Iftikhar Dadi

 

On his book Modernism and the Art of Muslim South Asia

Cover Interview of March 26, 2012

In a nutshell

My study looks at the emergence of modern art among Muslim South Asian artists by examining in some detail the work and intellectual concerns of a select number of artists from the 1920s to the present.  These artists are usually associated with Pakistan, but I situate them within a narrative of transnational Muslim South Asian modernism, rather than viewing them within a national art history. The book looks at the development of art with respect to issues of “tradition,” “Islamic art,” and “modernism” during the era of decolonization to the present.

The idea of tradition embraces intellectual and cultural resources of the Persianate cosmopolitan world of the Mughal Empire since the sixteenth century.  It also encompasses the reformist movements allied with the rise of print culture that flourished in the wake of the Indian Mutiny of 1857, and sought to shape Muslim life in India by religious and educational reform, and by modernization of Urdu language and literature. “Tradition” further included the rise of progressive cultural politics in South Asia during the 1930s, and the growth of literary journals and criticism.  Urdu poetry and literature further provided many of the artists with imaginative tropes.  Tradition also partially encompassed the rich iconography of Hindu and Buddhist South Asia.

“Islamic art” was clearly a key facet of tradition the artists wrestled with.  The term usually refers to artistic practices over a specific geographic area before the advent of modernity.  But this definition is not indigenous to Muslim intellectual history; it is a categorization that developed in nineteenth- and twentieth-century European orientalist art-historical scholarship.  The term is clearly catachrestic, referring neither to purely religious art, nor to art made exclusively by Muslims, while excluding art made by Muslims in the modern era and also in major regions such as Southeast Asia.

The artists in my study “decolonized” “Islamic art via their artistic practice, by selectively reworking threads and fragments of classical Islamic art into modern formulations.  “Islamic art” was available to these artists as received and lived practice in some cases, but as a result of modern scholarship, it was also furnished to them in discursive articulations.  Beginning in the 1920s, artists reworked fundamental categories that characterize the study of classical Islamic arts—architecture, miniature painting, ornament, and calligraphy—via the formal and procedural openings afforded by transnational modernism.

It must be reiterated that modernism itself drew upon artistic practices of the non-West, in which “Islamic art,” the decorative arts, and primitivism in general have played a foundational role—these crossed paths complicate questions of originality and derivativeness by defying any simple ascription of linear causality and temporality.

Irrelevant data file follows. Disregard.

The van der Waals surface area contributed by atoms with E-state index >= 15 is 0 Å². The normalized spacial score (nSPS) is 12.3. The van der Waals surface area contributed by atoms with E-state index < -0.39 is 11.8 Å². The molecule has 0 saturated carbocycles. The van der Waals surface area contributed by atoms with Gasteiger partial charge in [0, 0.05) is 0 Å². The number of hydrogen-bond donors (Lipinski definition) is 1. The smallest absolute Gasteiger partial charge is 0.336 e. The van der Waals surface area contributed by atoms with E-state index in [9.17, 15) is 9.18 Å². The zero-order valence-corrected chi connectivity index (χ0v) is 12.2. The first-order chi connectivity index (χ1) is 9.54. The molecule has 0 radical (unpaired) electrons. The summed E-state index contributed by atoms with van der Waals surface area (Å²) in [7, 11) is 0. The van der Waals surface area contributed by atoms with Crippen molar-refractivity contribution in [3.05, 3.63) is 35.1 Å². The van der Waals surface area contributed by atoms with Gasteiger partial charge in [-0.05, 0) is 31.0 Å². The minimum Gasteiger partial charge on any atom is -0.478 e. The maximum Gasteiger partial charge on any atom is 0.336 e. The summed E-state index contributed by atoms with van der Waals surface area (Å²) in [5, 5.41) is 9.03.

The artists’ work in my study also needs to be set in relation to the larger rubric of decolonization, as it made a certain type of claim to a “national” art.

However, the “national” in modern Muslim South Asia since the late nineteenth century is a highly fragmented and overdetermined concept that cannot be neatly captured in a concise definition.  The later nineteenth century witnessed the growing awareness by Muslim intelligentsia of their minority status in India, and led to the rise of Muslim identity in relation to wider pan-Islamic ideas.

Artistic practice therefore adopted a studied distance from Pakistani nationalism, and largely eschewed direct identification with it.  Even in cases when the artist was patronized by the state, the addressee of the artwork was hardly ever the nation in a simple sense.  Rather, artists availed of the opening towards reflexivity and articulation of an alternative aesthetic universe offered by modernism, and simultaneously also investigated transnational cosmopolitanism modalities in early modern and modern South Asian Muslim culture.  It is striking that all the artists I study also devoted considerable efforts to establish new institutions, by publishing journals, creating exhibition spaces, teaching, and running art foundations.

One needs to underscore the powerfully affirmative potential of modernism itself in fostering new imaginations during the decolonizing era.  Modernism needs to be understood to reference cultural production that is experimental and reflexive, inhabits new patronage arrangements, seeks new audiences and venues, and is generally concerned with exploring the predicament of the subject in modernity by drawing on a ruined tradition. The artists I have examined in my study undertake that project, and they do so not primarily as “national” figures but as participants in a framework of a networked, cosmopolitan imaginary. In this sense, the book marks a partial break with the model of national art histories.